Domitia Longina was born on February 11, but in which year is unclear – sources place it between 50-55 AD. Although not much is documented about her before her marriage to the Roman emperor, Domitian, in 71, her lineage is well connected. Domitia was the youngest daughter of Nero’s most renowned general, Gnaeus Domitius Corbulo and his wife, Cassia Longina. She was also the direct descendant of Augustus through her mother’s side, as a great-great-great-great-granddaughter. As such, she was one of the last living members of the Julian line.
Domitia’s father was not only an accomplished general, he was also a senator and consul under Caligula. During the reigns of Claudius and Nero, Corbulo conducted military campaigns in Parthia and Germania. However, black clouds formed over the family name when it was connected with the Pisonian Conspiracy in 65, against then emperor Nero. Corbula was forced to commit suicide in 66 as a result. Fortunately for Domitia, she still had her mother’s side going for her and sometime before 70, she was married to senator Lucius Lamia Aemilianus.
Nero committed suicide on June 9, 68 and the Roman Empire would then try to survive through a civil war over the next year, which would see four more emperors claim the throne, eventually with Vespasian the victor. Vespasian had two sons, Titus and Domitian. Titus was already married to Marcia Furnilla, but Domitian was single when their family came to power. Vespasian wanted to establish the new Flavian Dynasty, showing a clean break from the Julio-Claudian predecessors. Vespasian intended for Domitian to marry his niece, Julia Titi, but Domitian had already met and fallen in love with the still-married Domitia Longina. Domitian convinced Aemilianus to divorce Domitia and he married her while in his late teens in 70.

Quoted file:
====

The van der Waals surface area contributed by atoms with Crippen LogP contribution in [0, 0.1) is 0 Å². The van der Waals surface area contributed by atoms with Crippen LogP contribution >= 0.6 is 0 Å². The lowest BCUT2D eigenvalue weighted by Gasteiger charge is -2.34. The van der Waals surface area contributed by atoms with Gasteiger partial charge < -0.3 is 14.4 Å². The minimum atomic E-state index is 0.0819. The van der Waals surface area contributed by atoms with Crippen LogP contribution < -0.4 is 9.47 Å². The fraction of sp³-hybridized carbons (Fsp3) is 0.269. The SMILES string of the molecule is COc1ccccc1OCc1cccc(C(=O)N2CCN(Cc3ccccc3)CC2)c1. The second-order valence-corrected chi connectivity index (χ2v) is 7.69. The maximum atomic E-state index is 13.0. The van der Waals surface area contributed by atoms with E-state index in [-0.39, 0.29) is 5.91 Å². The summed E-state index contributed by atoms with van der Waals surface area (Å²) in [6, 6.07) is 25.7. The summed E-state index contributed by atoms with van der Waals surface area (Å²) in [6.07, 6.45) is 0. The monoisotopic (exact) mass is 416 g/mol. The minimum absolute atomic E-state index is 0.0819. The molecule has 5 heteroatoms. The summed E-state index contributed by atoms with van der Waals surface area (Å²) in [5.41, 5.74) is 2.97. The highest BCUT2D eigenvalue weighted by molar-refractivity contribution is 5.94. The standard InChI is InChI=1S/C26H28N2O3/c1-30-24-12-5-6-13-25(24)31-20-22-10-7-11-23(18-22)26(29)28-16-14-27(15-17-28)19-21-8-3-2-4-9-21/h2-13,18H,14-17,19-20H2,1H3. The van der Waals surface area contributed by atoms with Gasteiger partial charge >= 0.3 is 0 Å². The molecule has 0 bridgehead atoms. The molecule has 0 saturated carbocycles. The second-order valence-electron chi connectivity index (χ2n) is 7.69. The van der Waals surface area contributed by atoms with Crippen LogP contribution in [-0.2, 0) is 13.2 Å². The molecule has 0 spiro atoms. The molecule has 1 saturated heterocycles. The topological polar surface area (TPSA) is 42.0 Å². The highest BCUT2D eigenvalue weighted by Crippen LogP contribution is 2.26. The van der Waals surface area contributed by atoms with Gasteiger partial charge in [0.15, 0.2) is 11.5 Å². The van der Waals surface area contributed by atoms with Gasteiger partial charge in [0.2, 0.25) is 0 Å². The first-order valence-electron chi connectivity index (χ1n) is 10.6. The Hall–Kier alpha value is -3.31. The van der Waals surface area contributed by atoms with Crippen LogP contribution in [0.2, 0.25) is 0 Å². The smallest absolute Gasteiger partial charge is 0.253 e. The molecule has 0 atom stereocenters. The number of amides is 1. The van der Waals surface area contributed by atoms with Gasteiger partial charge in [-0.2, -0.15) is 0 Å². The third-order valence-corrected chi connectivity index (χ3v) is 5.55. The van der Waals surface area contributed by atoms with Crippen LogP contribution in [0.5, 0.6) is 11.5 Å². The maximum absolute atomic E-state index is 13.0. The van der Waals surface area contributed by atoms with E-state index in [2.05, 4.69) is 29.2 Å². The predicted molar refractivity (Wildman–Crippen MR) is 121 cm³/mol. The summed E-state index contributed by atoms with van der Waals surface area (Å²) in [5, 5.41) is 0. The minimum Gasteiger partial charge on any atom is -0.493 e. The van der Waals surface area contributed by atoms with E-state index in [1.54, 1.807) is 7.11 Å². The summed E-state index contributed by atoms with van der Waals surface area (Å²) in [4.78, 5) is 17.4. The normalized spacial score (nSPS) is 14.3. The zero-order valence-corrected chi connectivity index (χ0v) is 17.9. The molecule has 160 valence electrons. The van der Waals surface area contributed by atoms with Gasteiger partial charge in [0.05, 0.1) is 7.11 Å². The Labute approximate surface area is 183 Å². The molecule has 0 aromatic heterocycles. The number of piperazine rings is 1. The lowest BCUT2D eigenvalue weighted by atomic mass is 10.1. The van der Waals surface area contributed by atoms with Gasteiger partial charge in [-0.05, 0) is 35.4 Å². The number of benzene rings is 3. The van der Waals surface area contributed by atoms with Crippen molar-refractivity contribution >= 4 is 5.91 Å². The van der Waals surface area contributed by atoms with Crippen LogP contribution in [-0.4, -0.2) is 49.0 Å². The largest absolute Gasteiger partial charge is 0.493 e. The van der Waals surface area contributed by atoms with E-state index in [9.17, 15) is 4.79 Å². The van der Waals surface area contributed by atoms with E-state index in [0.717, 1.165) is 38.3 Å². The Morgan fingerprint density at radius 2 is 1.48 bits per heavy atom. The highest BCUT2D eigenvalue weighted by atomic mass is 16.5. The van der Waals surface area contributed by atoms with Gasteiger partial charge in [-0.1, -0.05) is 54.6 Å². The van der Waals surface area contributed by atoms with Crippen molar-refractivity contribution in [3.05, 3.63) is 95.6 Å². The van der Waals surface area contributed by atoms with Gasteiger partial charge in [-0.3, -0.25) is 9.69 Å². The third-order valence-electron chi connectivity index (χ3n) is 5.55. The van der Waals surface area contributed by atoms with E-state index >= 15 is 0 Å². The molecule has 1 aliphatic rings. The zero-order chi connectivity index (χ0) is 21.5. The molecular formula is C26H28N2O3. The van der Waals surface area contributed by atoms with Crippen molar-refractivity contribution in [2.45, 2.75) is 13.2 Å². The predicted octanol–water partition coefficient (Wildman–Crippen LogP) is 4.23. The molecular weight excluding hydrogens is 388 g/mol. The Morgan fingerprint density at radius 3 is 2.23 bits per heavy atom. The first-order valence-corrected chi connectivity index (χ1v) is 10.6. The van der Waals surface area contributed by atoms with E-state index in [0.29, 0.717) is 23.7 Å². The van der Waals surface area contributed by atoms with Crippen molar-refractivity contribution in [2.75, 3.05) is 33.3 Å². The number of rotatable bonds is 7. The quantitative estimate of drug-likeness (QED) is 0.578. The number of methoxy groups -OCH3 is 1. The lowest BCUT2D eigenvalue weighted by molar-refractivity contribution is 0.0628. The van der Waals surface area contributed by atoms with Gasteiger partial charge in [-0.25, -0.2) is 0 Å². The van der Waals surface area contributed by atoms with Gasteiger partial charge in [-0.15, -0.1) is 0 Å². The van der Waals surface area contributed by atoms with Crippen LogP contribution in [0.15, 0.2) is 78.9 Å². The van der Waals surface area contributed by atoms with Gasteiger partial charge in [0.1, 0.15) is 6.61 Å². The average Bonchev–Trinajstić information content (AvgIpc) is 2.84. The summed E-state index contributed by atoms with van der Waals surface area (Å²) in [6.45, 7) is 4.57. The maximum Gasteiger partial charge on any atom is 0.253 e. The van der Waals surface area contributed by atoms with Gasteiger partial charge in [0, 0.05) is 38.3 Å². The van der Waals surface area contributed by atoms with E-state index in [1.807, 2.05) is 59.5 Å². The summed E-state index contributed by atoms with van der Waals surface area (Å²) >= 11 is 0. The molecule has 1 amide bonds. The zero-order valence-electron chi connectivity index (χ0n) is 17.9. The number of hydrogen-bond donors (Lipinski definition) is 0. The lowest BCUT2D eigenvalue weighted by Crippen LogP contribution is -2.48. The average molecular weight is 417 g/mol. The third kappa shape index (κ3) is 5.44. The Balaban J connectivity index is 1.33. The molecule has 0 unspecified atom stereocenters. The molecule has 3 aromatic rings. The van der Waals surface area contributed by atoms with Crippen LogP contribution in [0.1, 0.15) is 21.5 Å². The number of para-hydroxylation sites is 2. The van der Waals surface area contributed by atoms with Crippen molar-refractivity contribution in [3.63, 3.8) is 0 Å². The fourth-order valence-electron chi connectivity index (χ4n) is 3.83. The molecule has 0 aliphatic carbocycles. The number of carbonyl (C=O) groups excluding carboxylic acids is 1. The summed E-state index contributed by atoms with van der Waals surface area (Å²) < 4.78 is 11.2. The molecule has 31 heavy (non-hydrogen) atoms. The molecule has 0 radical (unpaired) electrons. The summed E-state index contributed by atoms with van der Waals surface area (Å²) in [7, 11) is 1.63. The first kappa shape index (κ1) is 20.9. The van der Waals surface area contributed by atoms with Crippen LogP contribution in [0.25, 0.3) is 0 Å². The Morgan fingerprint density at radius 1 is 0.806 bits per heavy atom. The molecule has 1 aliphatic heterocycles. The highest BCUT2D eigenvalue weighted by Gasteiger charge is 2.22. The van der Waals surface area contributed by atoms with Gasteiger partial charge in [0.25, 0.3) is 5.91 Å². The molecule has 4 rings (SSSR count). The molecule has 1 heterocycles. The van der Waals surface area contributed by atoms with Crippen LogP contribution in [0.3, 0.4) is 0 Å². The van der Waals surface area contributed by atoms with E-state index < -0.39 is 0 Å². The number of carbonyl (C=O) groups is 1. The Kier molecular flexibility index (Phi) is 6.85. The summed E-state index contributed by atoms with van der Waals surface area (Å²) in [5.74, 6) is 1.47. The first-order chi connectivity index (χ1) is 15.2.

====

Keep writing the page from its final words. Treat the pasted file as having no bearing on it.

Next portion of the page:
Domitian and Domitia remained married for about 13 years, during which two children were born. Since Domitia was declared Augusta in 82, the daughter was most likely born in that year and the son in the following. Neither child lived very long and their names are both unknown. The son, however, was deified and appears on some issues of coins. Domitian divorce and had Domitia exiled around 83 over an affair she was having with an actor named Paris (a different Paris than the actor executed by Nero). Although the affairs of Domitia were widely rumored, supposedly to have included Titus himself, Domitian wasn’t exactly faithful, despite having four of the six Vestal Virgins executed for incest and affairs. At the time, Domitian was openly associated with his niece, Julia Titi, and after the divorce moved in with her. Titus died in 81, leaving Domitian the sole ruler of the Roman Empire. Although technically a common-law marriage, and the couple acted as husband and wife, they were never actually married. Soon after Julia Titi died in 90 or 91 (sources vary) during a botched abortion (very likely a child of Domitian), Domitian recalled Domitia from exile to the palace and they renewed their relationship. This action would prove to be his downfall, as Domitia allegedly would be part of the plot in 96 in which Domitian was murdered. Domitia would go on, quite wealthy, to live to be around 90 years old, when she finally died around 140 AD, during the reign of Antoninus Pius.